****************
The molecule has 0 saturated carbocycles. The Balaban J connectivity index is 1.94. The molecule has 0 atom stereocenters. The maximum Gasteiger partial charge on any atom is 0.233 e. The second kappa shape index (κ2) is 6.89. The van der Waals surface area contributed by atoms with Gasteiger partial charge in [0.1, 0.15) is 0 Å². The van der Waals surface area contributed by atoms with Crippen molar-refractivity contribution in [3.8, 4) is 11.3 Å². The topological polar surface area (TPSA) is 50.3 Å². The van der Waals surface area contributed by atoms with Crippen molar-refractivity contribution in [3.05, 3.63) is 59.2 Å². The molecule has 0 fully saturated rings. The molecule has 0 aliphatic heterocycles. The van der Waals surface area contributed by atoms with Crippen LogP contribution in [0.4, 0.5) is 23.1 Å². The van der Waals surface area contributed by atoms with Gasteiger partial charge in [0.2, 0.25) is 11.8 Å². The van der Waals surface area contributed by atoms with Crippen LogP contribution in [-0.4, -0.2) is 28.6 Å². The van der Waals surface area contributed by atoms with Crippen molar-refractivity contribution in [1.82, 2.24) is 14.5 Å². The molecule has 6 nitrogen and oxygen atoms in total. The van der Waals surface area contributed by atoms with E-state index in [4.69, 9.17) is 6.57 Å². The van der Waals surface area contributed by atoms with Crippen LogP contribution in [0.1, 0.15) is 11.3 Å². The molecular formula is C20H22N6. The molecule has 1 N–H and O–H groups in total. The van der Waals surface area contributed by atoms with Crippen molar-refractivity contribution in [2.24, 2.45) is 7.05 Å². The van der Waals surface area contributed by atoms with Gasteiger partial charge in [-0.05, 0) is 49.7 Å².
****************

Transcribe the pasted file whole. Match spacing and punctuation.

The molecule has 0 saturated carbocycles. The Balaban J connectivity index is 1.94. The molecule has 0 atom stereocenters. The maximum Gasteiger partial charge on any atom is 0.233 e. The second kappa shape index (κ2) is 6.89. The van der Waals surface area contributed by atoms with Gasteiger partial charge in [0.1, 0.15) is 0 Å². The van der Waals surface area contributed by atoms with Crippen molar-refractivity contribution in [3.8, 4) is 11.3 Å². The topological polar surface area (TPSA) is 50.3 Å². The van der Waals surface area contributed by atoms with Crippen molar-refractivity contribution in [3.05, 3.63) is 59.2 Å². The molecule has 0 fully saturated rings. The molecule has 0 aliphatic heterocycles. The van der Waals surface area contributed by atoms with Crippen LogP contribution in [0.4, 0.5) is 23.1 Å². The van der Waals surface area contributed by atoms with Gasteiger partial charge in [0.2, 0.25) is 11.8 Å². The van der Waals surface area contributed by atoms with Crippen LogP contribution in [-0.4, -0.2) is 28.6 Å². The van der Waals surface area contributed by atoms with Crippen molar-refractivity contribution in [1.82, 2.24) is 14.5 Å². The molecule has 6 nitrogen and oxygen atoms in total. The van der Waals surface area contributed by atoms with E-state index in [4.69, 9.17) is 6.57 Å². The van der Waals surface area contributed by atoms with Crippen LogP contribution in [0.1, 0.15) is 11.3 Å². The molecular formula is C20H22N6. The molecule has 1 N–H and O–H groups in total. The van der Waals surface area contributed by atoms with Crippen molar-refractivity contribution in [2.24, 2.45) is 7.05 Å². The van der Waals surface area contributed by atoms with Gasteiger partial charge in [-0.05, 0) is 49.7 Å².